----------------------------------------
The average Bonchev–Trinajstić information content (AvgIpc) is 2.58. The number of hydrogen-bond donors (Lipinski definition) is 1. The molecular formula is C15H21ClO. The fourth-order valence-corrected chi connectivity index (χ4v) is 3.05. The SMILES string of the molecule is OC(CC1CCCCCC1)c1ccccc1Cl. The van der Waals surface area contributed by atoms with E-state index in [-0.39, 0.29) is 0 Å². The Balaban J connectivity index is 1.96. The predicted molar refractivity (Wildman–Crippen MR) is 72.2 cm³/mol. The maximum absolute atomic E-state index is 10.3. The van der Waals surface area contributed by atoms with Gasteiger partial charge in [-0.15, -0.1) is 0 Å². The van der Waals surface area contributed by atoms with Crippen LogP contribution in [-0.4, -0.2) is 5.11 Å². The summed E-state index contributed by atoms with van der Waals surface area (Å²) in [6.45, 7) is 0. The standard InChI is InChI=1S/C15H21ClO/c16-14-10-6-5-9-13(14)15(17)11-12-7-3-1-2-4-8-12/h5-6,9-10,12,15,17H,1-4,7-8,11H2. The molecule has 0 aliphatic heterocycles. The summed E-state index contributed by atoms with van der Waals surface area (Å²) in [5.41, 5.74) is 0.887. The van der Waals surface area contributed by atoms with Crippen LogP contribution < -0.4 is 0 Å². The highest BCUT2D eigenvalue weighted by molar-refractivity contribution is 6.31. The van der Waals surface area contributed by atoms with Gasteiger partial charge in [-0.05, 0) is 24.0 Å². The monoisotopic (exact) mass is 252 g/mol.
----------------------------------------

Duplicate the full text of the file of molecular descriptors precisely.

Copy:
The average Bonchev–Trinajstić information content (AvgIpc) is 2.58. The number of hydrogen-bond donors (Lipinski definition) is 1. The molecular formula is C15H21ClO. The fourth-order valence-corrected chi connectivity index (χ4v) is 3.05. The SMILES string of the molecule is OC(CC1CCCCCC1)c1ccccc1Cl. The van der Waals surface area contributed by atoms with E-state index in [-0.39, 0.29) is 0 Å². The Balaban J connectivity index is 1.96. The predicted molar refractivity (Wildman–Crippen MR) is 72.2 cm³/mol. The maximum absolute atomic E-state index is 10.3. The van der Waals surface area contributed by atoms with Gasteiger partial charge in [-0.15, -0.1) is 0 Å². The van der Waals surface area contributed by atoms with Crippen LogP contribution in [-0.4, -0.2) is 5.11 Å². The summed E-state index contributed by atoms with van der Waals surface area (Å²) in [6.45, 7) is 0. The standard InChI is InChI=1S/C15H21ClO/c16-14-10-6-5-9-13(14)15(17)11-12-7-3-1-2-4-8-12/h5-6,9-10,12,15,17H,1-4,7-8,11H2. The molecule has 0 aliphatic heterocycles. The summed E-state index contributed by atoms with van der Waals surface area (Å²) in [5.41, 5.74) is 0.887. The van der Waals surface area contributed by atoms with Crippen LogP contribution < -0.4 is 0 Å². The highest BCUT2D eigenvalue weighted by molar-refractivity contribution is 6.31. The van der Waals surface area contributed by atoms with Gasteiger partial charge in [-0.05, 0) is 24.0 Å². The monoisotopic (exact) mass is 252 g/mol.